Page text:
In this introduction to the 17-page, 21-exhibit presentation – Part III of Alphacution’s case study on payment for order flow (PFOF) – we present our preliminary development of the “retail flow factor” for 2020 based largely on a reconciliation of 606 data (from 10 retail brokers / 11 entities) and 605 data (from 7 wholesale market makers). The results include estimated monthly penetration of retail order flow relative to the full U.S. cash equities market for 2020 – including estimated breakdowns of odd lots and round lots – as well as some hints on where we will need to look next to further refine this factor in preparation for extending this analysis throughout 2021 and beyond…
Alphacution contributor, Stanislav Dolgopolov, provides a detailed review of potential regulatory issues - including payment for order flow (PFOF), the multiplicity of roles of off-exchange market makers, and their informational advantages, among others - that may receive new scrutiny in the aftermath of the GameStop congressional hearings.
There are many ways to rank prop firms and market makers, given the right data. However, depending on the market or the metric used, rankings will differ. Outside of our case studies, here are some figures we've never shared on the Feed, and the implications are likely to be quite consequential for the road ahead...
“Nothing vast enters the life of mortals without a curse.” – Sophocles With a geyser of attention-snatching news as our normal daily backdrop, one could easily be forgiven for missing a signal from a collection of recent market structure clues. Individually, most of these have been on the radar of those that follow capital markets closely. And then there are others that are much deeper down in the weeds. Taken together, however, they paint of picture of increasing levels of market complexity coupled with increasing dependencies on fewer dominant players. Here’s the evidence: By now, most of you know that the launch of Long-Term Stock Exchange (LTSE), the launch of Members Exchange (MEMX), and the launch of MIAX Pearl equities exchange – all of which going live this month – bring the total number of US equities exchanges to 16. Now, considering that 33 alternative trading systems (ATSs) and at least another 12 internalizing broker-dealers (including wholesale market makers, single dealer platforms (SDPs) and central risk books) executed trades in NMS (national market system) stocks in 2019, US equity market fragmentation continues to [...]
"The Adviser integrates information, computing power and human skill to attempt to systematically extract alpha." - Two Sigma Advisors, LP brochure On October 17, 2019, Bloomberg reports that "HSBC Considers Equity Pullback in London, New York, Germany." We used this as a catalyst to add to our ongoing bank-owned broker-dealer modeling. Here's a review of Alphacution's prior analysis in this space: Alphacution has begun to assemble a composite model on bank-owned broker-dealer operations. Before now, we have conducted the first phase of modeling for: Goldman Sachs & Co. Morgan Stanley & Co. Deutsche Bank Securities, Inc. UBS Securities, LLC Credit Suisse Securities (USA), LLC J. P. Morgan Securities, LLC - formerly known as Bear Stearns & Co. Among the notable players remaining, we still need to add Bank America / Merrill, Citigroup, Barclays, BNP Paribas and likely Nomura, too. In time, we could expand further from there... However, given this latest news referenced at the opening, we now add SocGen's and HSBC's broker-dealer arms, SG Americas Securities, LLC and HSBC [...]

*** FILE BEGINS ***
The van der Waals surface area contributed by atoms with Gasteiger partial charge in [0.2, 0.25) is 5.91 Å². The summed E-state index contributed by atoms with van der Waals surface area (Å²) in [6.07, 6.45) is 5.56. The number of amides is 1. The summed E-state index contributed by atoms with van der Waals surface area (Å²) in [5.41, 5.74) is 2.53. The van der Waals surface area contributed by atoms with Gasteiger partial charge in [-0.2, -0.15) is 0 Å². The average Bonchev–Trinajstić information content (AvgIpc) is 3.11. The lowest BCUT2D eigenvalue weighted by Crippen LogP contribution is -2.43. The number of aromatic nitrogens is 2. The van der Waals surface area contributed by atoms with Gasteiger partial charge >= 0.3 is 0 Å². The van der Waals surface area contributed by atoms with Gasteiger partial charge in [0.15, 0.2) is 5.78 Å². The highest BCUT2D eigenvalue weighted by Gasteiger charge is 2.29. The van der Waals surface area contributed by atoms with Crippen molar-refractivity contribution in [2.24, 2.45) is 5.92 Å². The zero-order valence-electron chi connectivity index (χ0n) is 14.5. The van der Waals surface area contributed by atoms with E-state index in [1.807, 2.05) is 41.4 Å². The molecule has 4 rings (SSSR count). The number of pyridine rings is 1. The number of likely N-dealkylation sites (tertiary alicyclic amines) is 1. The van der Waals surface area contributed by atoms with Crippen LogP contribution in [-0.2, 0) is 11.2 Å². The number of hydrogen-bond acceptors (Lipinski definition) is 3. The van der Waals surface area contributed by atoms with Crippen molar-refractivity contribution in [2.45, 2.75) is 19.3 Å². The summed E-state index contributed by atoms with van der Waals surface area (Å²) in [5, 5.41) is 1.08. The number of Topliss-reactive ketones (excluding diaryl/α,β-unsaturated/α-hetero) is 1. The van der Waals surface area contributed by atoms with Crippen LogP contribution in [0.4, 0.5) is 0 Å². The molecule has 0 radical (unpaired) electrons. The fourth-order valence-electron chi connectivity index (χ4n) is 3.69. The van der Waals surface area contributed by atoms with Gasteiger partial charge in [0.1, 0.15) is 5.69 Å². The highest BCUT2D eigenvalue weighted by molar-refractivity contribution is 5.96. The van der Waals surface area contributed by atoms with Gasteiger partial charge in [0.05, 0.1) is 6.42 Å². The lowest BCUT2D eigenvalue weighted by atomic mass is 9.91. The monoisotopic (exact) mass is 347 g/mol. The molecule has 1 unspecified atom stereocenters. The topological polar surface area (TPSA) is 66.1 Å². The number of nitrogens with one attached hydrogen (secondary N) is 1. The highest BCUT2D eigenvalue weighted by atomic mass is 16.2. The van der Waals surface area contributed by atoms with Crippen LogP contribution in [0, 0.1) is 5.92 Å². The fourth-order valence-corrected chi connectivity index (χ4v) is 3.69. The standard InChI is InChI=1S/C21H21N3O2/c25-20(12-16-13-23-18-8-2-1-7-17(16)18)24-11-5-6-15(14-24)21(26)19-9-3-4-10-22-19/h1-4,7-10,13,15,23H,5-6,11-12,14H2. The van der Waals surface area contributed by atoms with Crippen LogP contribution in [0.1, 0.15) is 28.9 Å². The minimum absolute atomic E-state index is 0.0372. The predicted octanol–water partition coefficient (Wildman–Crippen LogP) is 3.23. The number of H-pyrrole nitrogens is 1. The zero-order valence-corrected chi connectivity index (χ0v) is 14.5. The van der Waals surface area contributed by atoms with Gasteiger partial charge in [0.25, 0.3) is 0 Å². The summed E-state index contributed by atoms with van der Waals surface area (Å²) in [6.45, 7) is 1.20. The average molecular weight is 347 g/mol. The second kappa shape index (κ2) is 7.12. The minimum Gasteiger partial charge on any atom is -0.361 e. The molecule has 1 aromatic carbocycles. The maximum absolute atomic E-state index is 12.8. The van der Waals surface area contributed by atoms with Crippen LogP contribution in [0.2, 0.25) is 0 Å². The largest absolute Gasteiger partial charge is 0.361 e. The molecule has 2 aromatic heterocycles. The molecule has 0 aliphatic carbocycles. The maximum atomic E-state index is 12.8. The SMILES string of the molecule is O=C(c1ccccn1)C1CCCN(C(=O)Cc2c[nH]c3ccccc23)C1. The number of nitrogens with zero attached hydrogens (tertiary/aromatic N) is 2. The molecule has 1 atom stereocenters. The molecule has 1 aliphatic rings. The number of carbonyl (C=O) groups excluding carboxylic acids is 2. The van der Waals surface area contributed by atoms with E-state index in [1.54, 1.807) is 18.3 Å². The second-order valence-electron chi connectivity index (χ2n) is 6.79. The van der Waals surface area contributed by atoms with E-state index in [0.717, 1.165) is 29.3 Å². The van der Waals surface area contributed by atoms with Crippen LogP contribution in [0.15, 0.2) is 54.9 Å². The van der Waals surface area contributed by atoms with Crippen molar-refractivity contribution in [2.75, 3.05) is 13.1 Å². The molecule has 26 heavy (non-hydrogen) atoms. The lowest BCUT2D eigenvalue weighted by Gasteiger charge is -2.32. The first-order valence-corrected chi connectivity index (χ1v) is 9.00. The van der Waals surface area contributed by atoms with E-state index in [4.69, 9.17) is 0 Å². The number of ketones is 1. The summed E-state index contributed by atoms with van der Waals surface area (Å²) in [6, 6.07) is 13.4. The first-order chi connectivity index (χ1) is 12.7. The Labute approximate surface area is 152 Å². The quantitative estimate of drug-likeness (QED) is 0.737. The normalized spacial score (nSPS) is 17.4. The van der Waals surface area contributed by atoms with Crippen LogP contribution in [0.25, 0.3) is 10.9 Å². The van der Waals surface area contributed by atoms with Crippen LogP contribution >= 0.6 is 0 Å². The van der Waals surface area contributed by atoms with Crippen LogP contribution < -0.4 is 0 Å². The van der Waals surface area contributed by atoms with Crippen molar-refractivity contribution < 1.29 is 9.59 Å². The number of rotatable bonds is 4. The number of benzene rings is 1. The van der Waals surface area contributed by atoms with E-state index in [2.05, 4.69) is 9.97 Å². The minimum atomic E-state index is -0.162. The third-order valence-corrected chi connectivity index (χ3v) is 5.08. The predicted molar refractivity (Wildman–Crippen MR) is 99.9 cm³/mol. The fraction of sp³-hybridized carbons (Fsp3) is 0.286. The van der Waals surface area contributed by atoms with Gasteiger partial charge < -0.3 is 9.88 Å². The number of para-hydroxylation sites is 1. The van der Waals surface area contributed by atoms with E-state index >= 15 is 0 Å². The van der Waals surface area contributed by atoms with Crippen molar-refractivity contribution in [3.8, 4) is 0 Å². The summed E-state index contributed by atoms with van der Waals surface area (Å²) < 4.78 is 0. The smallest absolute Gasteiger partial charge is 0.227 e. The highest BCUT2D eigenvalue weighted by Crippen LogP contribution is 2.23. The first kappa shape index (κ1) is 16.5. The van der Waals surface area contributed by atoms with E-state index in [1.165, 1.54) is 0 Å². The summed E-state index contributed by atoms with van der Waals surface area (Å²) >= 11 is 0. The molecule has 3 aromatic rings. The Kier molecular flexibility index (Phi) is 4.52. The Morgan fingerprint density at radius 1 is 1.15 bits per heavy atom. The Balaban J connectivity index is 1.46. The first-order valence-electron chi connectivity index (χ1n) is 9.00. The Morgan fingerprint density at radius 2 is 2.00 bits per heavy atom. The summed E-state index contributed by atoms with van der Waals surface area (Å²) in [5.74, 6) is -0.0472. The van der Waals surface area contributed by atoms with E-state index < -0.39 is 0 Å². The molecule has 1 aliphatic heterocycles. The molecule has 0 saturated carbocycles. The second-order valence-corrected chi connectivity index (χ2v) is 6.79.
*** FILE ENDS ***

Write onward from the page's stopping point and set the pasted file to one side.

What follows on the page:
No problem can be solved from the same level of consciousness that created it. - Albert Einstein On October 4, news broke on all the major market news outlets that - after feasting on a meal formerly known as KCG Holdings, Inc. (KCG) in 2017, which itself was a combo platter made up of GETCO and Knight Capital - Virtu Financial, Inc. (Virtu) was returning to the all-you-can-eat buffet to consider the total consumption of multinational agency brokerage and financial markets technology firm, Investment Technology Group, Inc. (ITG). Of course, this news generated a chuckle around here because it seemed that it was not too long ago that someone was predicting that this kind of pairing would make sense for Virtu - if conditions were such that they needed to bolt something else onto their expanded frame. Oh, wait a sec, that was us... To wit, from Alphacution's post "Virtu Financial: More Acquisitions on the Way, If..." (March 27, 2018): "One other notable move for significant growth for a firm [...]
With volatility spiking in Q1 of 2018 - and the successful porting of KCG's intellectual property (IP) prior to that in late 2017 - VIRT earned a welcomed reprieve from the conditions of recent quarters, as we predicted here (and elsewhere prior to that). In the exhibit below, Alphacution's as-if modeling of the combined entity - Virtu + KCG pre-Q3 2017 - yields a level of net trading income that would not have been seen since Q1-2016. Meanwhile, Alphacution's tracking of adjusted net trading income per employee - a proxy for our common look at revenue per employee (RPE) - starkly illustrates the path through the most recent maneuvers: Persistent declines in top line "productivity" since its most recent peak in early 2015 ultimately led to the acquisition of KCG, which closed in July 2017. Swift transfer of KCG's IP onto Virtu's infrastructure along with elimination of redundant technology and human capital allowed this productivity measure to bounce off its lows in Q3 2017 to finish the year as strongly [...]